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9 November 2018, 06:27
HM Revenue and Customs (HMRC) has said it will be "relentless in pursuing" Manchester City, or any other football club, if they have tried to avoid paying their fair share of tax.
Over the last week, German magazine Der Spiegel has made a series of allegations about the Premier League champions' finances.
Citing documents and private emails obtained from the whistle-blowing group Football Leaks, Der Spiegel has painted a picture of a club who have allegedly spent the last six years trying to circumvent European football's Financial Fair Play (FFP) rules.
According to the magazine, City's owner Sheikh Mansour, a member of the Abu Dhabi royal family, has pumped almost £2billion into the club, much of it allegedly via inflated sponsorship agreements with companies from the Gulf state.
Der Spiegel has also claimed City artificially reduced their costs by selling the players' image rights to a third party, only to reimburse that firm's annual losses with hidden payments from the club's parent company.
And in another measure that may attract HMRC's interest, the magazine claims former City manager Roberto Mancini signed two contracts with the club, one to coach them for £1.45million a year and another to advise Sheikh Mansour's team in the United Arab Emirates, Al Jazira, for £1.75million a year.
Asked by Press Association Sport if it would investigate Mancini's work for Al Jazira to establish it was legitimate, HMRC said it does not comment on "identifiable taxpayers".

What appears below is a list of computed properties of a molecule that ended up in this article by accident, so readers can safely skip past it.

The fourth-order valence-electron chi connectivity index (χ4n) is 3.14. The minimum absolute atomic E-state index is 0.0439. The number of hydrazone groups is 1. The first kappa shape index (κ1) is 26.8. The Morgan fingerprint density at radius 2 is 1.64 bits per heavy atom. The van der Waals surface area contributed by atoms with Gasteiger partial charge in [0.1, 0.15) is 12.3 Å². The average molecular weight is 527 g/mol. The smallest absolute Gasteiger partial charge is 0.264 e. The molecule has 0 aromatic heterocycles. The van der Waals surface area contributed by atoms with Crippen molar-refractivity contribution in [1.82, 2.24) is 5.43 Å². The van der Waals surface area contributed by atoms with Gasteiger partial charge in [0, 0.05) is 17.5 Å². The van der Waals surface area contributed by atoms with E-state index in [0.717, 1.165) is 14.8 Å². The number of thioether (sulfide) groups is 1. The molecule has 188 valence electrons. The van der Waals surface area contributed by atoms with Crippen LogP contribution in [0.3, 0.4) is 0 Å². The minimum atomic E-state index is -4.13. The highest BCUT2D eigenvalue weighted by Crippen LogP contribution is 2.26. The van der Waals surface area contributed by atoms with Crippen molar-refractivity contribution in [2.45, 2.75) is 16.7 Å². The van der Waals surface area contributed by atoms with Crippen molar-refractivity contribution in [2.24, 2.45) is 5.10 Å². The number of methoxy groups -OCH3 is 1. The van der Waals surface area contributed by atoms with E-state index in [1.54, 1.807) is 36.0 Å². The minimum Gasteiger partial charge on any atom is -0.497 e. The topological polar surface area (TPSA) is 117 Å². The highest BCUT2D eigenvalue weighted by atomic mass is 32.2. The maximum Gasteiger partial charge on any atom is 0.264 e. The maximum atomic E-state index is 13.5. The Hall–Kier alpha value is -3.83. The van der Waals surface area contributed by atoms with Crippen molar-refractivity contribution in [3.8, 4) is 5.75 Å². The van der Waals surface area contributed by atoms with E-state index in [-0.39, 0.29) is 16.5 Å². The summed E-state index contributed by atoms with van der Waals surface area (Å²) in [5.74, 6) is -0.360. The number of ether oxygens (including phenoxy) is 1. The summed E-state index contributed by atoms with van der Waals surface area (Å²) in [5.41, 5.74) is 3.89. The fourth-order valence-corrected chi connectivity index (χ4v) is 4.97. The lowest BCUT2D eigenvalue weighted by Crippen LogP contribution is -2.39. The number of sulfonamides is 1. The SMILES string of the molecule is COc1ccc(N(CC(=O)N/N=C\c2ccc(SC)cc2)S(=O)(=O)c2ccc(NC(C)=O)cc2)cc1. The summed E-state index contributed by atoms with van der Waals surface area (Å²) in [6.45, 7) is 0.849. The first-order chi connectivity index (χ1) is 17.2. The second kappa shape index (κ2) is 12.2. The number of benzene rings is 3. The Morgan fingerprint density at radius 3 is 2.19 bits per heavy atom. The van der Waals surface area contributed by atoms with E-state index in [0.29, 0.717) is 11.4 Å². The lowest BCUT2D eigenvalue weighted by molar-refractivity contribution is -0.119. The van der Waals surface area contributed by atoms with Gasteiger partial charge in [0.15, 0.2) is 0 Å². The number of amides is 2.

But a spokesperson said: "HMRC rigorously enforces the rules and has brought in £332million in extra tax by tackling non-compliance in the football industry.
"We're carrying out visits to every Premier League club and most Football League clubs, along with their players. We're currently making enquiries into 171 footballers, 44 football clubs and 31 agents for a range of issues, including image rights abuse.
"We are clear that everyone must pay their fair share of tax. The vast majority of taxpayers pay the right amount of tax on time, including those in the football industry. However, HMRC is relentless in pursuing those who do not play by the rules."
Rob Wilson, a football finance expert at Sheffield Hallam University, told Press Association Sport he was sympathetic to City's frustration with FFP, which many critics believe was an attempt by European football's elite to keep upwardly mobile clubs such as City and the Qatari-owned Paris St Germain in their place.
"Like them or not, these were the rules of the game and City signed up to them," said Wilson.
"It is a bit like them deciding the markings on the pitch don't apply to them or wanting to shoot into a bigger goal than everyone else."
The academic said it was possible HMRC would look at City to see if they had also avoided some of their tax liabilities but this would come down to a cost-benefit analysis by the British authority, which may decide the case is too complicated and the sums involved not worth it.
"Ultimately, the buck stops with UEFA. It's their rules City seem to have bent and UEFA should open an immediate and independent investigation," he added.
UEFA, while understood to be furious about the behaviour apparently uncovered by Der Spiegel, has refused to comment on the allegations, citing "confidentiality obligations".
For their part, City have stuck to the same response all week, describing these reports as the product of an organised attempt to damage the club's reputation, based on "materials hacked or stolen".